What does ADHD mean to you? How would you describe how it feels to think in an ADHD way? When asked that question, responses provided are likely to vary. Some will focus on the benefits:
"It’s like I go faster than everyone else. I can get to the answer really quickly—I can’t explain how—and I can really feel, sometimes, that I’m the fastest and sharpest person in the room.”
“I think it makes me a really fun person. I am bubbly and personable, and that’s important to me. I don’t know if I would be as lively if I didn’t have my ADHD. People love that about me.”
Others focus on the drawbacks:
“It’s like I have six radios playing in my head, and they are all on different stations. I never know what to pay attention to.”
“I am always feeling scattered. I always feel behind.”
“I always feel I have to work harder than other people to achieve anything. Everything takes me longer.”
Here’s how one person describes the distractibility issue:
“ADHD is like this: Say a ‘normal’ person and an ADHD person each were piloting a boat from Seattle to Vancouver. The normal person would go straight from one city to the other, and get there faster. I, as the ADHD person, would still get to Vancouver, although not as fast. I would look around and see islands there, and go to different islands and who knows? I might find real treasure on the islands.“
Your words—how you describe ADHD to yourself—matter. If you are the person with ADHD, you will be at your best if you can frame ADHD in a positive light. We are all at our best when we believe in ourselves and view ourselves positively. If you are trying to focus on a task, you will focus better naturally if you believe that you can do the task—that you’ve got what it takes. If you are trying to help someone with ADHD, know that they will be at their best if they know they can count on you to believe in their good qualities.
You can describe ADHD in both positive and negative ways. You can describe a person as “hyperactive”—which has negative connotations, or “energetic”—that sounds a lot better. As we write this, we are trying to swallow enough caffeine to rise to the level of “energetic.” “Talkative,” can become “social.” “Rushing through tasks,” sounds worse than “quick” or “efficient.” “Doesn’t follow directions?” “Independent” is a more highly valued quality.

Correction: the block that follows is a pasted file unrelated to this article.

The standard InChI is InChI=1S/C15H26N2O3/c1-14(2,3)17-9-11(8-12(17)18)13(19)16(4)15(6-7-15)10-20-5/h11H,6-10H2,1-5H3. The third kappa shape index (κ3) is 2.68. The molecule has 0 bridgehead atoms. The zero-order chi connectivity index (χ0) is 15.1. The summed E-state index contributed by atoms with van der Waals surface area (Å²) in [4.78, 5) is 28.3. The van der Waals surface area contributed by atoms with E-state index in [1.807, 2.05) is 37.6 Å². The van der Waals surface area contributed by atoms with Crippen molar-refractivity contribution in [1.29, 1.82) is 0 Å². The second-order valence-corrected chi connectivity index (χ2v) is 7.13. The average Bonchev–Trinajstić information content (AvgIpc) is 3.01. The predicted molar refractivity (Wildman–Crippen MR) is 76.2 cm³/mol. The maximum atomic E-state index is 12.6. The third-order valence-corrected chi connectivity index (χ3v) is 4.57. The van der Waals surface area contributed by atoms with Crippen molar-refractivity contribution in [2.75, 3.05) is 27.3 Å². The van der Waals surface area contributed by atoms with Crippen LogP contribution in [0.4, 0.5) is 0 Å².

So how do you view your ADHD? What parts of it are helpful and valuable? What parts are giving you problems? Describing yourself negatively has some value—you need to honestly identify faults you would benefit from changing—but this is immensely more valuable when coupled with a plan to improve on those areas of concern.
Achievement leads to a building up of self-esteem. Repeated failures—where you often say “could have, should have, didn’t”—can contribute to depression. It’s hard as an adult to come to terms with a feeling that you are frequently underachieving, that you could do more—but that you keep on repeating the same self-defeating pattern of behavior.
One of the most problematic aspects of ADHD is that it can lead to a feeling of hopelessness that nothing will ever get better, and to an overall “what’s wrong with me” point of view. But there is a lot that is right about ADHD thinkers: be sure to use your own words to emphasize the positives.